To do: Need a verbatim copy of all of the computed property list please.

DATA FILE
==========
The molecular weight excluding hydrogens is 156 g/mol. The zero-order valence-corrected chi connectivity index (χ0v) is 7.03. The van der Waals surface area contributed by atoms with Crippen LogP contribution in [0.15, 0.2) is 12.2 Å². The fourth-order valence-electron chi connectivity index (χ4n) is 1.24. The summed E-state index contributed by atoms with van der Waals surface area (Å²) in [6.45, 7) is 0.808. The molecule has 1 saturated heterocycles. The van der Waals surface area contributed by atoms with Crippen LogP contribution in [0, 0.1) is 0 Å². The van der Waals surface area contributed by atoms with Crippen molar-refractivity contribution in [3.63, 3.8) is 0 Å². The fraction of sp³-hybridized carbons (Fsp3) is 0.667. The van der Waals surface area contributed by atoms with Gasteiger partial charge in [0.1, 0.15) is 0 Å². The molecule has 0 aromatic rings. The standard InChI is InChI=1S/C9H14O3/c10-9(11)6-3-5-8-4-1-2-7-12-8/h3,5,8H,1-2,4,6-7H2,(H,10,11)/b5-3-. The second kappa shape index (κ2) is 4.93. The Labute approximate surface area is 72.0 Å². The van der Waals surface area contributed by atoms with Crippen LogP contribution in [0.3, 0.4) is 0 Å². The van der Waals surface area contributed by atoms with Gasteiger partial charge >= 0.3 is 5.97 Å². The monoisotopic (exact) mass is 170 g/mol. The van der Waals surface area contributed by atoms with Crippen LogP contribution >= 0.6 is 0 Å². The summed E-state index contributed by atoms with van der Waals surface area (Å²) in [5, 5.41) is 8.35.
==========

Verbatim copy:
The molecular weight excluding hydrogens is 156 g/mol. The zero-order valence-corrected chi connectivity index (χ0v) is 7.03. The van der Waals surface area contributed by atoms with Crippen LogP contribution in [0.15, 0.2) is 12.2 Å². The fourth-order valence-electron chi connectivity index (χ4n) is 1.24. The summed E-state index contributed by atoms with van der Waals surface area (Å²) in [6.45, 7) is 0.808. The molecule has 1 saturated heterocycles. The van der Waals surface area contributed by atoms with Crippen LogP contribution in [0, 0.1) is 0 Å². The van der Waals surface area contributed by atoms with Crippen molar-refractivity contribution in [3.63, 3.8) is 0 Å². The fraction of sp³-hybridized carbons (Fsp3) is 0.667. The van der Waals surface area contributed by atoms with Gasteiger partial charge in [0.1, 0.15) is 0 Å². The molecule has 0 aromatic rings. The standard InChI is InChI=1S/C9H14O3/c10-9(11)6-3-5-8-4-1-2-7-12-8/h3,5,8H,1-2,4,6-7H2,(H,10,11)/b5-3-. The second kappa shape index (κ2) is 4.93. The Labute approximate surface area is 72.0 Å². The van der Waals surface area contributed by atoms with Crippen LogP contribution in [0.3, 0.4) is 0 Å². The van der Waals surface area contributed by atoms with Gasteiger partial charge >= 0.3 is 5.97 Å². The monoisotopic (exact) mass is 170 g/mol. The van der Waals surface area contributed by atoms with Crippen LogP contribution >= 0.6 is 0 Å². The summed E-state index contributed by atoms with van der Waals surface area (Å²) in [5, 5.41) is 8.35.